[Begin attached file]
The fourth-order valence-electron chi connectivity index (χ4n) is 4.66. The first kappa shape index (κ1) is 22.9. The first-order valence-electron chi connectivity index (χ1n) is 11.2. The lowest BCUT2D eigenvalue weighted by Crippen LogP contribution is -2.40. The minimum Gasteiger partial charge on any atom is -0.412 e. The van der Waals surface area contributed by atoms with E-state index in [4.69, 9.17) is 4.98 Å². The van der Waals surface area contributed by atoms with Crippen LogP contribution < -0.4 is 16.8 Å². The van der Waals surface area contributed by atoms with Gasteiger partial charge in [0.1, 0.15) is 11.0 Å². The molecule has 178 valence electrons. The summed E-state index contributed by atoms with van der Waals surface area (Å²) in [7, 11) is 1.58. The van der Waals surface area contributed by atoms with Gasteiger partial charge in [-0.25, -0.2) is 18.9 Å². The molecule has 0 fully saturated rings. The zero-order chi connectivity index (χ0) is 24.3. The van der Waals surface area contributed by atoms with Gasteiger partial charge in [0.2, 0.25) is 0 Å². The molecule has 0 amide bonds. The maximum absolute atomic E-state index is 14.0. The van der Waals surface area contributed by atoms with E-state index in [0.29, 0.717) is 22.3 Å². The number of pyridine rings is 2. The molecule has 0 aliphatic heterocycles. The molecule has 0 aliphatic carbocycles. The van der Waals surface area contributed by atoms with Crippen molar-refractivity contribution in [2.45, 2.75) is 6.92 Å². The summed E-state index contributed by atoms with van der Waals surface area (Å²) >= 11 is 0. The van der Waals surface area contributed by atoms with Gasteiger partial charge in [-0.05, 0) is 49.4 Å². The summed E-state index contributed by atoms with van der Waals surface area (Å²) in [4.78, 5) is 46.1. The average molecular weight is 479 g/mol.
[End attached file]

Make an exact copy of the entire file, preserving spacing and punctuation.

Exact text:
The fourth-order valence-electron chi connectivity index (χ4n) is 4.66. The first kappa shape index (κ1) is 22.9. The first-order valence-electron chi connectivity index (χ1n) is 11.2. The lowest BCUT2D eigenvalue weighted by Crippen LogP contribution is -2.40. The minimum Gasteiger partial charge on any atom is -0.412 e. The van der Waals surface area contributed by atoms with E-state index in [4.69, 9.17) is 4.98 Å². The van der Waals surface area contributed by atoms with Crippen LogP contribution < -0.4 is 16.8 Å². The van der Waals surface area contributed by atoms with Gasteiger partial charge in [0.1, 0.15) is 11.0 Å². The molecule has 178 valence electrons. The summed E-state index contributed by atoms with van der Waals surface area (Å²) in [7, 11) is 1.58. The van der Waals surface area contributed by atoms with Gasteiger partial charge in [-0.25, -0.2) is 18.9 Å². The molecule has 0 fully saturated rings. The zero-order chi connectivity index (χ0) is 24.3. The van der Waals surface area contributed by atoms with Gasteiger partial charge in [0.2, 0.25) is 0 Å². The molecule has 0 amide bonds. The maximum absolute atomic E-state index is 14.0. The van der Waals surface area contributed by atoms with E-state index in [0.29, 0.717) is 22.3 Å². The number of pyridine rings is 2. The molecule has 0 aliphatic heterocycles. The molecule has 0 aliphatic carbocycles. The van der Waals surface area contributed by atoms with Crippen molar-refractivity contribution in [2.45, 2.75) is 6.92 Å². The summed E-state index contributed by atoms with van der Waals surface area (Å²) >= 11 is 0. The van der Waals surface area contributed by atoms with Gasteiger partial charge in [-0.05, 0) is 49.4 Å². The summed E-state index contributed by atoms with van der Waals surface area (Å²) in [4.78, 5) is 46.1. The average molecular weight is 479 g/mol.